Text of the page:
In 2007, he wrote an article for TIME Magazine, entitled, "The Religious Right's Era is Over." While lamenting the damage the Christian right has allegedly done over the past few decades, he concluded that America was now moving beyond rightest dialogue and into en era that "...may [be] shaped by a dynamic and more progressive faith." A more progressive faith? What does that mean, exactly, if not standing as an advocation of leftism?

The most telling words in his TIME piece seem to endorse a movement to utilize faith to progress liberal policies. He writes:

Even more amazing, the Left is starting to get it. Progressive politics is remembering its own religious history and recovering the language of faith. Democrats are learning to connect issues with values and are now engaging with the faith community. They are running more candidates who have been emboldened to come out of the closet as believers themselves. Meanwhile, many Republicans have had it with the Religious Right. Both sides are asking how to connect faith and values with politics. People know now that God is neither a Republican nor a Democrat, and we are all learning that religion should not be in the pocket of any political party; it calls all of us to moral accountability.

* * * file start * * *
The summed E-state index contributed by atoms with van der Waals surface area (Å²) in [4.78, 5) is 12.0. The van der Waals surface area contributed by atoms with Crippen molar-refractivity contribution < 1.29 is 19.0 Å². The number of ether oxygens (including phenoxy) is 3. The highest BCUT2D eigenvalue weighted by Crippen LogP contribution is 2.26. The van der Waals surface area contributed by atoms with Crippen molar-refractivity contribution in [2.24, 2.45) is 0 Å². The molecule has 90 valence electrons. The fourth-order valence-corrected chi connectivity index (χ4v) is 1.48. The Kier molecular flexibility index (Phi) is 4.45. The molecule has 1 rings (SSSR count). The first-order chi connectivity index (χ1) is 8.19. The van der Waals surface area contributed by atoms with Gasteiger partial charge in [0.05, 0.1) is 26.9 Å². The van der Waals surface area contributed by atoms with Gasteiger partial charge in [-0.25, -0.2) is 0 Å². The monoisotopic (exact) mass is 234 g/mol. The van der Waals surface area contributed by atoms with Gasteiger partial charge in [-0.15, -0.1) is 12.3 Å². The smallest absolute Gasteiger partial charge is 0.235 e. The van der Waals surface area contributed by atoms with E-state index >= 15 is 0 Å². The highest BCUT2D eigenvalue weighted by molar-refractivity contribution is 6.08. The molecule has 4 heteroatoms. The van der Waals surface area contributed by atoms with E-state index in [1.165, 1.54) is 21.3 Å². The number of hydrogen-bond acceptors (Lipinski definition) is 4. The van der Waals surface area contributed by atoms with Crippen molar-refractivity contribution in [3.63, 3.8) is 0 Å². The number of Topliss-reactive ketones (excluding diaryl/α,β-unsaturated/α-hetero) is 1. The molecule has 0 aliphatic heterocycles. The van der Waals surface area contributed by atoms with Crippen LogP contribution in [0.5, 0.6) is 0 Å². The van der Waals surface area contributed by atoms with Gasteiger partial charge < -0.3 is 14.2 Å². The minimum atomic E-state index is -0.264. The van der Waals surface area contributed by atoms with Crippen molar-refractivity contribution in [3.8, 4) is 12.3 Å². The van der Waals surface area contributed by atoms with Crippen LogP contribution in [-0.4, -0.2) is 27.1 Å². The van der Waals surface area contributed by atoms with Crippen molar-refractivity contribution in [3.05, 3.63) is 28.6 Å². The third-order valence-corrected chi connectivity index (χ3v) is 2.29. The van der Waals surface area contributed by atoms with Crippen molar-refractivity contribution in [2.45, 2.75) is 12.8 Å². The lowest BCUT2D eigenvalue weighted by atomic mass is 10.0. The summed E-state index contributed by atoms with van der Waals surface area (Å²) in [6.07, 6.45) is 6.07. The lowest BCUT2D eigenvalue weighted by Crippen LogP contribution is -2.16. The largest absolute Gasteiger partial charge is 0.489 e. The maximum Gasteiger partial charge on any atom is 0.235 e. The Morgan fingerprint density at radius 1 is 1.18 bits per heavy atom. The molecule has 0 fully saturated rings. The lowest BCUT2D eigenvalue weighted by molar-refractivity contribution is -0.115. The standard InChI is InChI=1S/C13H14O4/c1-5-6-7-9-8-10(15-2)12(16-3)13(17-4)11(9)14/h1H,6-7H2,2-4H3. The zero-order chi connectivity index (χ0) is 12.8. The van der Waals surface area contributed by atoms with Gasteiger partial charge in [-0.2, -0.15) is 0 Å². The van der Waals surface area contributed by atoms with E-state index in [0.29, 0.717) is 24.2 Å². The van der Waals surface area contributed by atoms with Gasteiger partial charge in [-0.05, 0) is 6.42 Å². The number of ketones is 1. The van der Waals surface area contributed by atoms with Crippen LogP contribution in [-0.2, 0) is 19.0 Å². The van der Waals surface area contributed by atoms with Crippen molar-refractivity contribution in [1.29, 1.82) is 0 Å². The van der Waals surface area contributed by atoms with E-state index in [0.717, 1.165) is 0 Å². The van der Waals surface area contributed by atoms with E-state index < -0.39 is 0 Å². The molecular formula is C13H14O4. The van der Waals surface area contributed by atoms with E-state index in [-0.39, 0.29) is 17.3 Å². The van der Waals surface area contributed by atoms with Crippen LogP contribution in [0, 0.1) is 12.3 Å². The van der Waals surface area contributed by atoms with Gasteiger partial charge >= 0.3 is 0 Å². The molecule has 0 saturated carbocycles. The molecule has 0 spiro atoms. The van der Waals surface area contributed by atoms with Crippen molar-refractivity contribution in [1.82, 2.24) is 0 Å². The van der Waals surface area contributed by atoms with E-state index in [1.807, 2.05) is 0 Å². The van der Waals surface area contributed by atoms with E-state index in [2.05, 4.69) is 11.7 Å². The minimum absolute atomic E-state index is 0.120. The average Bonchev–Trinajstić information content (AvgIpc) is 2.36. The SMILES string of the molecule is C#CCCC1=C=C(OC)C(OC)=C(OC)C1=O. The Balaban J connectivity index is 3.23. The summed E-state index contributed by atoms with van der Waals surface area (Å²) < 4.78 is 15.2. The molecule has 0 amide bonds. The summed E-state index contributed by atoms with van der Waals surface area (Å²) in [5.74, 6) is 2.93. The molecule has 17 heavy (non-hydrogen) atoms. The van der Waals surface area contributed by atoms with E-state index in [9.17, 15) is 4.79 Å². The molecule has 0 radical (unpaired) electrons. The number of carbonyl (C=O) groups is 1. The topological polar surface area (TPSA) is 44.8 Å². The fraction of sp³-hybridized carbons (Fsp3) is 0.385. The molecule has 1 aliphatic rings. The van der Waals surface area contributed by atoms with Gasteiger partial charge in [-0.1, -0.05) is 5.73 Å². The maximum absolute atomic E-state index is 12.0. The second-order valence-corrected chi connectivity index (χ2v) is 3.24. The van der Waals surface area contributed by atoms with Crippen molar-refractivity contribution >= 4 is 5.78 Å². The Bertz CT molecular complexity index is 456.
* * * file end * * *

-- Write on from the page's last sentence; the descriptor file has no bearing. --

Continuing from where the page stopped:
Back in 2005, had this to say about Wallis and Sojourners:

In the aftermath of the November 2004 elections, a consensus among Democratic Party leaders was that their defeat could be attributed to their party’s disconnect from religious voters. Seeking a way to remedy this as quickly as possible, they turned to Jim Wallis for help in developing a strategy for making Democratic candidates more appealing to the coveted religious demographic...